Warning: Spoiler Alert: If you intend to read the book, please do not read this review.
- Harlequin level: n/a
- Plot/action/story: 5
- Solid conclusion: 5
- SciFi thrill: 5
- Fantasy thrill: n/a
- Part of a series but doesn’t skimp: n/a (I consider this book to be a standalone; later books based on Rama seem to have been an attempt to cash-in on its success)
Overall thoughts about the book
Rendezvous with Rama (RWR) is my first Clarke book and I choose it from the Kindle owner’s library based on the highest rating for his books. I know that he is quite famous for “2001 a Space Odyssey”. I vaguely remember the movie and I’m not sure if the novel interests me since it was written to complement the movie and not before it.
Anyway, back to RWR – where to begin? The build up of the book is really slow, and I initially thought it would be one of those “and a weird alien ship showed up, and it left…the end”. It’s hard to describe the book and maybe that’s the charm of it. The whole book is about aliens that you never meet. The closest description is towards the end of the book, where a holographic library displays the clothing of a typical Raman (and no – it has nothing to do with noodles). You really only see the effects of the Ramans but not the Ramans themselves.
I suppose that another way of looking at this book is that it is like a description of negative space, describing what’s not there by describing what’s there (I know – that this sounds like a crazy way of describing the book…but that’s what it feels like to me). The description of the environment and the ship is extremely rich. I had a hard time in fully comprehend the Cylindrical Sea and how everything was positioned in terms of magnitude and size. There was one part of the book that made me feel some nausea, and I’ve never had that happen to me. Roller coasters equal nausea for me but never a book. That was an unexpected and delicious surprise.
There have been some interesting attempts to model Rama. I wish I was a physics teacher so I could assign a full modeling of Rama as a project to my students. It would be an interesting study in celestial mechanics and a great investigation into the accuracy of Clarke’s physics and description. Besides, I would LOVE to explore a 3D model of Rama with accompanying passages from the book so I could fully appreciate the work. On the other hand, maybe I just need to go back to the book and re-read it more carefully because at the end of the day my imagination will never match someone else’s rendered view of Rama.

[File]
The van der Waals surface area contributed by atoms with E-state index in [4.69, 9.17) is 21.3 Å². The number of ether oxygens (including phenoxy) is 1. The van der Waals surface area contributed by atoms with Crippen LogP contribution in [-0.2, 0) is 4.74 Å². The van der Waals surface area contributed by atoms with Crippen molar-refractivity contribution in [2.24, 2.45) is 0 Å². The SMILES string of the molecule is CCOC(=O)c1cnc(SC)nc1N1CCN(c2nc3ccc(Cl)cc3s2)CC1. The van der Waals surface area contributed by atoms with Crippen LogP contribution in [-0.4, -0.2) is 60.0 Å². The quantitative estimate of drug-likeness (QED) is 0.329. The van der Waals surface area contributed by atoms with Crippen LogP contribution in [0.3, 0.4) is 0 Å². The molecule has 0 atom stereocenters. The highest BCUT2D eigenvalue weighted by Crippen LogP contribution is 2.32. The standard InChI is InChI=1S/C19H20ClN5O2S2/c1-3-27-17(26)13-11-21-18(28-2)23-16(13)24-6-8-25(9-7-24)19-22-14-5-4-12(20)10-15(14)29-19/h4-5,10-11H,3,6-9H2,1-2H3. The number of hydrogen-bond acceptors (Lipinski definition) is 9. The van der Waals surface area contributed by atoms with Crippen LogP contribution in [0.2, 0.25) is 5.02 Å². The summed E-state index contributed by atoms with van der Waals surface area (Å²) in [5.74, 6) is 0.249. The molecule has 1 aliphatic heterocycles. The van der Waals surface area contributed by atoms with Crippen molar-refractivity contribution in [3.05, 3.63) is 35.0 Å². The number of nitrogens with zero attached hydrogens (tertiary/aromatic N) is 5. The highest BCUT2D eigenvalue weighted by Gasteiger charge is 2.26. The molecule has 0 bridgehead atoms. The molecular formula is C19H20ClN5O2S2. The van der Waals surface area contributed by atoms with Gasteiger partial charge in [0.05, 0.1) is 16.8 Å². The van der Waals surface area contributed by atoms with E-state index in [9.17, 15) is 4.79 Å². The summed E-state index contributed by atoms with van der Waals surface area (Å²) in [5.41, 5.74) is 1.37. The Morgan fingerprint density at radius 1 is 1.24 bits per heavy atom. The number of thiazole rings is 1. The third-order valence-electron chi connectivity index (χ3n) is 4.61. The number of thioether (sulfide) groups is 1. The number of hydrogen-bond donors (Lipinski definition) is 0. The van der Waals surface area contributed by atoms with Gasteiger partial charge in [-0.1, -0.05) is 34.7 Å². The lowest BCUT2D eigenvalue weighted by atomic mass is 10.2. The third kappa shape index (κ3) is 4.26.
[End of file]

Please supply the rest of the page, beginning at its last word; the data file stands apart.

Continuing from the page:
The use and description of technology is interesting in that it doesn’t stick out like a sore thumb. The novel was written in 1972 but the tech talk doesn’t jar you as a reader. I suppose that this is another aspect of its brilliance.
Rama’s use of the sun to refuel reminds me of Stargate Universe and how Destiny refueled. There’s also the Tin Man episode from STTNG where where the bioship uses spin to generate an energy pulse. Rama’s spin and the associated cocoon reminds me of Tin Man.
The book parallels Rama’s arrival – a slow build up of suspense, the wonder of exploration, a bomb that’s ready to destroy everything (those crazy Hermians), and a conclusion that leaves one slightly unsettled. If you’re into any sort of science fiction, RWR might be extremely fulfilling. It’s one of the few books that is a worthwhile read and a re-read.
“In every earlier landing, he had known what to expect; there was always the possibility of accident, but never of surprise. With Rama, surprise was the only certainty.”
“Things were not what they seemed; there was something very odd indeed about a place that was simultaneously brand new and a million years old.”
“He had learned a lesson, though it was not one that he could readily impart to others. At all costs, he must not let Rama overwhelm him. That way lay failure, perhaps even madness.”
“To most people, Mercury was a fairly good approximation of Hell; at least, it would do until something worse came along.”
“He would hate to engage in a dogfight with anything larger than a pigeon.”
“He looked back upon the towers and ramparts of New York and the dark cliff of the continent beyond. They were safe now from inquisitive man.”
“It was a good plan—and it failed completely.”
To act or not act—that was the question. Never before had Norton felt such a close kinship with the Prince of Denmark.”
“Whatever honors and achievements the future brought him, for the rest of his life he would be haunted by a sense of anticlimax and the knowledge of opportunities missed.”